Qualitative methods to ensure acceptability of behavioral and social interventions to the target population

J Public Health Dent. Winter 2011;71 Suppl 1(0 1):S69-79. doi: 10.1111/j.1752-7325.2011.00241.x.

Abstract

Objectives: This paper introduces qualitative methods for assessing the acceptability of an intervention.

Methods: Acceptability refers to determining how well an intervention will be received by the target population and the extent to which the new intervention or its might meet the needs of the target population an d organizational setting. In this paper, we focus on two common qualitative methods for conducting acceptability research and their advantages and disadvantages: focus groups and interviews.

Results: We provide examples from our own research and other studies to demonstrate the use of these methods for conducting acceptability research and how one might adapt this approach for oral health research.

Discussion: We present emerging methods for conducting acceptability research, including the use of community-based participatory research, as well as the utility of conducting acceptability research for assessing the appropriateness of measures in intervention research.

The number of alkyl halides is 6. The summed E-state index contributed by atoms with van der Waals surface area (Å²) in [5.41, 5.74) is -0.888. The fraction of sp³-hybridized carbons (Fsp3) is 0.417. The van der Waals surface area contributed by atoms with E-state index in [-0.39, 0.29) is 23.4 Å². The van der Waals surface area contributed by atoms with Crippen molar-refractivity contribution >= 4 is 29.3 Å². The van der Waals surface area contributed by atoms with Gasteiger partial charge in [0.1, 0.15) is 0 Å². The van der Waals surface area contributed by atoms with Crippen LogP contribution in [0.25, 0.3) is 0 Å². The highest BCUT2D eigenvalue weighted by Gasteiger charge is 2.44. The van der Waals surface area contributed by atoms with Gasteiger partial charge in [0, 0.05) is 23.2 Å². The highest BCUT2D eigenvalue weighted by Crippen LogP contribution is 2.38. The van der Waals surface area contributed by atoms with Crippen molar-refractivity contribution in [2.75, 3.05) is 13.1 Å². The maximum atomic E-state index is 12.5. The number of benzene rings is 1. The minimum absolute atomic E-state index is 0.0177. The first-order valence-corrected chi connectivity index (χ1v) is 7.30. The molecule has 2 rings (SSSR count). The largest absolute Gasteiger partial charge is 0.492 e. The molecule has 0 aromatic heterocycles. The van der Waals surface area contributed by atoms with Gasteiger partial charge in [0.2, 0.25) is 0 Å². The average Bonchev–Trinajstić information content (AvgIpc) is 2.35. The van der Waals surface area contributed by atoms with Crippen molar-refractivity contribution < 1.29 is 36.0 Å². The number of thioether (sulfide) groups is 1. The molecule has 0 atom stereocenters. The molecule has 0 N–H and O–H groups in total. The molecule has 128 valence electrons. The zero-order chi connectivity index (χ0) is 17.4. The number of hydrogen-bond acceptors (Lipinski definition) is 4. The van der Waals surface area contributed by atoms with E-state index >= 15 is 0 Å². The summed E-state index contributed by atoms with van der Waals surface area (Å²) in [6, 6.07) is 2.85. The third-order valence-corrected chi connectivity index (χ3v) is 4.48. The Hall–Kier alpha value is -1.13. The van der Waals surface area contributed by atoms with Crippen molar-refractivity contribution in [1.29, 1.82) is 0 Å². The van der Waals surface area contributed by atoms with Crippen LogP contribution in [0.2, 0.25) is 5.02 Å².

Publication types

  • Research Support, N.I.H., Extramural
  • Research Support, Non-U.S. Gov't
  • Research Support, U.S. Gov't, P.H.S.

MeSH terms

  • Behavior Therapy / methods*
  • Behavioral Research / methods*
  • Community Dentistry
  • Community-Based Participatory Research*
  • Comparative Effectiveness Research
  • Focus Groups
  • Health Behavior*
  • Health Promotion
  • Health Services Needs and Demand
  • Health Status Disparities
  • Humans
  • Interviews as Topic
  • Oral Health
  • Patient Acceptance of Health Care*
  • Qualitative Research
  • Research Design